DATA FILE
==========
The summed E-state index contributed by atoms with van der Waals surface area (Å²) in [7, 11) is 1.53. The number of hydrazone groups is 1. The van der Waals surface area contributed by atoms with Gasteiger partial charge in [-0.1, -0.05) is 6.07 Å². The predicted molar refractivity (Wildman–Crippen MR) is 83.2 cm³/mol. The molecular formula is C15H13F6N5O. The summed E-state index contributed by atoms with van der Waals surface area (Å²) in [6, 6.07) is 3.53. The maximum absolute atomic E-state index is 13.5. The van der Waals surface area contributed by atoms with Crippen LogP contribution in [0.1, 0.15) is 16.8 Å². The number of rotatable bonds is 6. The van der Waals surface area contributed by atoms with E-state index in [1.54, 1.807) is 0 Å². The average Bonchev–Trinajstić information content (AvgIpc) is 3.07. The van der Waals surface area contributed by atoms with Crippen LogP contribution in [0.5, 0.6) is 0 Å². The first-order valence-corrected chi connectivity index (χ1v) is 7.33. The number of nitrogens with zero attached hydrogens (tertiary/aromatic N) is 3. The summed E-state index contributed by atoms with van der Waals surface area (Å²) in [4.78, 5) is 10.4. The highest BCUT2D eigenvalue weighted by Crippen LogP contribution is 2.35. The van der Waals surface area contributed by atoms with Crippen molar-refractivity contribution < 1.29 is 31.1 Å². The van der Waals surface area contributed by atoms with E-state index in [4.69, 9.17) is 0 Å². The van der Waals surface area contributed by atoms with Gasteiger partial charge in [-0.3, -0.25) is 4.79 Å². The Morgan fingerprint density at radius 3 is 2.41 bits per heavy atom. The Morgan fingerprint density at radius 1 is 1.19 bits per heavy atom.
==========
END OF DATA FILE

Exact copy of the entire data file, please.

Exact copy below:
The summed E-state index contributed by atoms with van der Waals surface area (Å²) in [7, 11) is 1.53. The number of hydrazone groups is 1. The van der Waals surface area contributed by atoms with Gasteiger partial charge in [-0.1, -0.05) is 6.07 Å². The predicted molar refractivity (Wildman–Crippen MR) is 83.2 cm³/mol. The molecular formula is C15H13F6N5O. The summed E-state index contributed by atoms with van der Waals surface area (Å²) in [6, 6.07) is 3.53. The maximum absolute atomic E-state index is 13.5. The van der Waals surface area contributed by atoms with Crippen LogP contribution in [0.1, 0.15) is 16.8 Å². The number of rotatable bonds is 6. The van der Waals surface area contributed by atoms with E-state index in [1.54, 1.807) is 0 Å². The average Bonchev–Trinajstić information content (AvgIpc) is 3.07. The van der Waals surface area contributed by atoms with Crippen LogP contribution in [0.5, 0.6) is 0 Å². The first-order valence-corrected chi connectivity index (χ1v) is 7.33. The number of nitrogens with zero attached hydrogens (tertiary/aromatic N) is 3. The summed E-state index contributed by atoms with van der Waals surface area (Å²) in [4.78, 5) is 10.4. The highest BCUT2D eigenvalue weighted by Crippen LogP contribution is 2.35. The van der Waals surface area contributed by atoms with Crippen molar-refractivity contribution < 1.29 is 31.1 Å². The van der Waals surface area contributed by atoms with E-state index in [4.69, 9.17) is 0 Å². The van der Waals surface area contributed by atoms with Gasteiger partial charge in [-0.3, -0.25) is 4.79 Å². The Morgan fingerprint density at radius 3 is 2.41 bits per heavy atom. The Morgan fingerprint density at radius 1 is 1.19 bits per heavy atom.